Brave activists fighting back against Putin's war within Russia

Putin’s war within Russia: The brave activists risking their lives and freedom to bring an end to Ukrainian invasion with guerrilla protest tactics

  • Putin launched crackdown on free speech and protest as he invaded Ukraine
  • Hundreds of thousands of Russians have since fled the country to safety 
  • But some remain inside the country, risking their lives to oppose Putin’s war 
  • New documentary reveals covert tactics they are using to get the message out, and the punishments they face if they are caught 

The names and faces of brave Russians defying Vladimir Putin’s crackdown to oppose the Ukraine war from within have been revealed in a new documentary. 

Activists risking their lives to protest include Sasha, who is facing up to 10 years in jail for placing fake price tags containing anti-war slogans on supermarket shelves.

Another, Natalia, has been using a SIM card she bought while studying in the UK to broadcast anti-war messages on TikTok, while journalists and mothers Olga and Elena have been trying to document the true death toll. 

Their exploits were captured by a documentary-maker who gave his name only as Vasiliy, who is also Russian, who said he wanted to show that not all of his countrymen support Putin’s war.

Alexandra, an activist, was caught putting up stickers in supermarkets with anti-war slogans and now faces 10 years in jail for spreading ‘false information’

Elena (left) and Olga (right) have been trying to document the true toll of Putin’s war, and were arrested and interrogated by police

‘I think people are generally supportive of what is going on, and they see this as a great struggle between Russia and the collective West’, he said.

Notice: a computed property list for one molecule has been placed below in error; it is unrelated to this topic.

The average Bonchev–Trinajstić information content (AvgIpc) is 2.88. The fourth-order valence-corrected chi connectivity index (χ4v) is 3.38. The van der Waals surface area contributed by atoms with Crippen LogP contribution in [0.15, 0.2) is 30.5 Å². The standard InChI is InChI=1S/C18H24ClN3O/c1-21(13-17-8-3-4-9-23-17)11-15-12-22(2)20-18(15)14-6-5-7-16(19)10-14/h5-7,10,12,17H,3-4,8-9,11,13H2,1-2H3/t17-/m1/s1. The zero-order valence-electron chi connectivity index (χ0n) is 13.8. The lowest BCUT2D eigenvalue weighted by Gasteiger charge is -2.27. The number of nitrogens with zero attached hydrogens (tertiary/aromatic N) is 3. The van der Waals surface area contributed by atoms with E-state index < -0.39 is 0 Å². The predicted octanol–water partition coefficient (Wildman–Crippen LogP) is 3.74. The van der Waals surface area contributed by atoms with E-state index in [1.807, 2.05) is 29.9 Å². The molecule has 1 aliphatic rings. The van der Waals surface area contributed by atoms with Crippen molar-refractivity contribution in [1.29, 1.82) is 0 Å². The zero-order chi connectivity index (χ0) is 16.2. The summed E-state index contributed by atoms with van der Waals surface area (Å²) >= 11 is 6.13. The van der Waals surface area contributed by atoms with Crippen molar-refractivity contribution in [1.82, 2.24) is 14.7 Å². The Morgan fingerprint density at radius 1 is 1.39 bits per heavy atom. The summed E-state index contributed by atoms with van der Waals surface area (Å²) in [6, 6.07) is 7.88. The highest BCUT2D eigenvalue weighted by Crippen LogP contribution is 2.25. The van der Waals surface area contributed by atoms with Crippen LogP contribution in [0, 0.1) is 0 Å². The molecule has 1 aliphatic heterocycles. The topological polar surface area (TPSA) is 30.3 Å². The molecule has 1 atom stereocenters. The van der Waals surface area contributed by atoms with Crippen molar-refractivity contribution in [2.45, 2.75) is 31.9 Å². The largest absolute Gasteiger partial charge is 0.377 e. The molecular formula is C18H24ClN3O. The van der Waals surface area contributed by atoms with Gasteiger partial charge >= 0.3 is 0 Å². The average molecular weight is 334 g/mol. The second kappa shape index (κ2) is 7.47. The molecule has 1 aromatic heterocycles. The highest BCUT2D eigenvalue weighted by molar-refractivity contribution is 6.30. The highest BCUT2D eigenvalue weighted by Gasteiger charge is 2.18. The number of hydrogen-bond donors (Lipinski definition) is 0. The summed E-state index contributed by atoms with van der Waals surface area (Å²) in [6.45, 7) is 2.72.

‘The Russian government wants people to believe that everyone is supporting the war. But it’s not true, it doesn’t work like that.

‘I wanted to give a voice to the people opposing the war that Putin started, who are opposing the repressions that are going on within the country.’

Sasha – full name Alexandra – was arrested early during Putin’s war for copying an online trend of placing fake price tags in supermarkets featuring anti-war slogans.

One of them included a message telling Russians about the March bombing of a theatre in Mariupol where civilians were hiding, killing an estimated 400 people.

Sonia, her partner, explained: ‘The official line is that this did not happen so it is considered a fake statement against the Russian army and therefore a criminal offence (punishable by up to 15 years in jail).

‘I remember well the day Sasha was arrested. She was informed against by a pensioner. Using CCTV they monitored her and tracked her to a friend’s house.’

Despite repeated attempts to get her released on bail, Sasha has remained behind bars since. In September, she was charged and now faces a lengthy jail sentence.

Another activist, Natalia, lived in the UK for 10 years until 2021 when she decided to return to Russia to be near her family – just months before the war broke out.

Though Russia has cracked down on news from outside the country and spoon-feeds its population propaganda via state TV channels, Natalia has kept in touch with the outside world using a British SIM card she brought with her.